Business / Industry Sectors
Israeli entrepreneur touts business in India
“Go East, young man, all the way to India”

For Focal Energy, India presents a vast business opportunity where its Israeli expertise is valued and where demand for its products – renewable energy solutions – is widespread, if not “desperate.” Focal Energy does 100 per cent of its business in India, where it provides the management skill and technical know-how behind solar panel, biomass power plants and run-of-the-river hydro-electric generation, said Noam Ben-Ozer, CEO of Focal Energy.


Ben-Ozer, along with Anchit Gupta, Focal’s Director of Business Development, are met in Toronto to brief business people on “The India-Israel Opportunity.” The meeting was co-sponsored by the Indo-Israel Chamber of Commerce; the Canada-Israel Chamber of Commerce; the Centre for Israel and Jewish Affairs; as well as the City of Markham; businessmen Walter Arbib and Surjit Babra of Skylink Group.

Israel’s energy needs are pretty much taken care of and the entire country’s population is one-third that of New Delhi alone. As a result, a company like his has to look abroad for business opportunities, said Ben-Ozer. India has long held a fascination for him and when he learned that the country had a nearly unlimited demand for power – you could even call it “desperate” – he saw a potentially lucrative opportunity.


“There’s a huge gap between supply and demand for power in India,” he said in a telephone interview from Israel. Even in the top hotels in India, you’ll find a  five-, six- or seven-hour gap each day when they’re taken off the grid and have to rely on generators to provide power, he said.


Half the country is not even hooked up to the grid, but as the country develops, the need for power will continue to accelerate, he said. And that falls right inside Focal’s wheelhouse. The company’s hydro, biomass and solar solutions are perfectly suited to the Indian market, Ben-Ozer said.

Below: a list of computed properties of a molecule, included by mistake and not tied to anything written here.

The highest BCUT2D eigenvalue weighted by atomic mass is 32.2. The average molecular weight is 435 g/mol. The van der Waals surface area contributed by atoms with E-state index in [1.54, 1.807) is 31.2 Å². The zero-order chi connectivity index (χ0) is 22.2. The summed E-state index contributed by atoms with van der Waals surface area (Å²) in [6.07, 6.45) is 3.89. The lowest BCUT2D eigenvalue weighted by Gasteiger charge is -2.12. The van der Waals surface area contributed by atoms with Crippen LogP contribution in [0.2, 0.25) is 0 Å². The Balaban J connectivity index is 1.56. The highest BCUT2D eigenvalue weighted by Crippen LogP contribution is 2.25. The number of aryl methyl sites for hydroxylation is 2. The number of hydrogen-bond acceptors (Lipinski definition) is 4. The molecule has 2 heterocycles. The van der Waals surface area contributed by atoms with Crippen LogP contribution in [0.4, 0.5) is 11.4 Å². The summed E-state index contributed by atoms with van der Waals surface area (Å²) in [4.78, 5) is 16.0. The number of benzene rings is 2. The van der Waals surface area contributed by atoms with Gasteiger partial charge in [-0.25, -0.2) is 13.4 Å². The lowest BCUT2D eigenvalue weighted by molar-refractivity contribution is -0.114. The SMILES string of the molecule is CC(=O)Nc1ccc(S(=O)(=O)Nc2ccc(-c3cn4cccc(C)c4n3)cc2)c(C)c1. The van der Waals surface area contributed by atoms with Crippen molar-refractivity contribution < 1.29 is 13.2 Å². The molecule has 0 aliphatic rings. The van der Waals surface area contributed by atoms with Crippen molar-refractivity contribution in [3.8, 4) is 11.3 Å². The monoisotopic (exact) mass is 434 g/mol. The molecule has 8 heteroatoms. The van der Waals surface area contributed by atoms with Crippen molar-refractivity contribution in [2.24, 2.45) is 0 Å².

The country doesn’t have much in the way of fossil fuels and is not giving approvals to coal-generated power plants that pollute, he said. So, Focal’s “run-of-the-river” generation projects – a 21st century equivalent to the old water wheels that powered mills – each provides 3-10 megawatts (MWs) of power.  They are environmentally friendly and can be located every six or seven miles downriver. Ten MWs of power is enough to provide electricity for 20,000-25,000 households, he said.


Its solar solutions are somewhat larger projects, providing 15-20 MWs each.

Focal’s expertise is in providing the “technical optimization” as well as cost containment for each project, said Ben-Ozer. “We bring the quality of materials, design, utilization, controlling and maintaining. That’s why the Israeli experience is so important.” Focal works with Indian partners to implement its projects. The majority of its workforce is Indian, he noted.


“We’re in a good space, a positive space. Our projects are attractive and they’re good for people. You change the lives of hundreds and thousands of farmers by buying the stuff they’d burn in the fields.” The projects generate work for many Indians, he added.


Ben-Ozer has found doing business in India is a positive experience. “India is a tremendously tolerant environment. Today, India is really favourable for Israel.”

It’s not too bad for the bottom line, either. Given the country’s high demand for energy and the lower costs, the return on investment is in the 15-16 per cent range, “higher than in the west,” he said.


Ben-Ozer will be told his story in Toronto, and met with investment bankers as well. An infusion of private capital will only increase the company’s capacity to do business. For Ben-Ozer, the sky’s the limit. “Renewable energy in India and in developing nations is not a ‘nice to have.’ It’s a necessity,” he said.


Source:  The Canadian Jewish News

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